To determine whether severed improvements are real or personal property, the agent must thoroughly review the instruments creating the interest for the intention of the parties involved. Documentation must not only properly describe the improvements, title to which is being or has been constructively severed from that of the land, but must also provide an assurance that the building and improvements “are and shall remain real property”. The agent must also obtain written verification that it is the intention of the parties that the improvements are not to be physically removed from the land to which they are affixed, and there are no “side agreements” to the contrary.
The agent should also make an exception for any easements for access, maintenance, use, and support of such buildings and improvements which, although not necessarily constructed, may be implied by the separate estate or interests created by the severance.
Easement created by express grant or reservation:
“Easement for the access, maintenance, use and support of buildings and improvements situated on and excepted from the land described herein, as may be implied from the severance of the title to buildings and improvements (GRANTED TO/EXCEPTED BY)____,in document recorded_____.”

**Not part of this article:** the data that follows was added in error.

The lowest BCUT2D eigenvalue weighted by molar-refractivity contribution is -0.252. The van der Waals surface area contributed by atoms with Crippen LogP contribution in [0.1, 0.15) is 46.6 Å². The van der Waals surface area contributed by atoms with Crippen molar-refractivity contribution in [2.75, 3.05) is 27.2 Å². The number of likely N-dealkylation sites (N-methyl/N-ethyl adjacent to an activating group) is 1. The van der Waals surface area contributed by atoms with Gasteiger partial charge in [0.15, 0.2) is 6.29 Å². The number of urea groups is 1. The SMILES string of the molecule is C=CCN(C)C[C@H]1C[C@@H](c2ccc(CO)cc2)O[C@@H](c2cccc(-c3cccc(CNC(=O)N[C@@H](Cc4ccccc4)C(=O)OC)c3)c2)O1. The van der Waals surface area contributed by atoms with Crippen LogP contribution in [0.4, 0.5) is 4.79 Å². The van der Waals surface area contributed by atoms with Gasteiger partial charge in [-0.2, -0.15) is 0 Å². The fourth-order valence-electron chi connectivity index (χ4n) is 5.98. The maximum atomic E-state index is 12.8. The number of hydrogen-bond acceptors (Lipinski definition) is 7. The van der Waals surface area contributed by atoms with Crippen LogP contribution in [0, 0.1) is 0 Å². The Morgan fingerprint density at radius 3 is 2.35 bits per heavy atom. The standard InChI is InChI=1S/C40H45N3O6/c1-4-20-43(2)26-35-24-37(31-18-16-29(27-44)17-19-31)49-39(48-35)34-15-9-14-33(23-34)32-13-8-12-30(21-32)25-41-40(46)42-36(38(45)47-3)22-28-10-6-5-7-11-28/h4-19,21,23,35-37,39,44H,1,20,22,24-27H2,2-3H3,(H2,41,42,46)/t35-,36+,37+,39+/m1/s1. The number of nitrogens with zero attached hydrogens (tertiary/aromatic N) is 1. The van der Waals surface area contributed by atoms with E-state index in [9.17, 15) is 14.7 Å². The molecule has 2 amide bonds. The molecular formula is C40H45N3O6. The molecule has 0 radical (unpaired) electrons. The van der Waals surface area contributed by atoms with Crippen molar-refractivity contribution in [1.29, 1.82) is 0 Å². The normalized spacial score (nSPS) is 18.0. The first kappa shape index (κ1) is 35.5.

Easement created by implication:
“Such easements or other rights for the access, maintenance, use and support of buildings and improvements situated on and excepted from the land described herein, as may be implied from the severance of the title to buildings and improvements (GRANTED BY/EXCEPTED BY) ____, document recorded ______.”
When insuring several improvements, exception should be noted to the terms and provisions of the ground lease. With severed improvements it is always required that the improvements be supported by a ground lease. Otherwise, the improvements would encroach onto the land in which they are located. All severed improvement transactions must be submitted to Agents National Title underwriting counsel along with the Company’s Policy Authorization request (for unusual underwriting risks).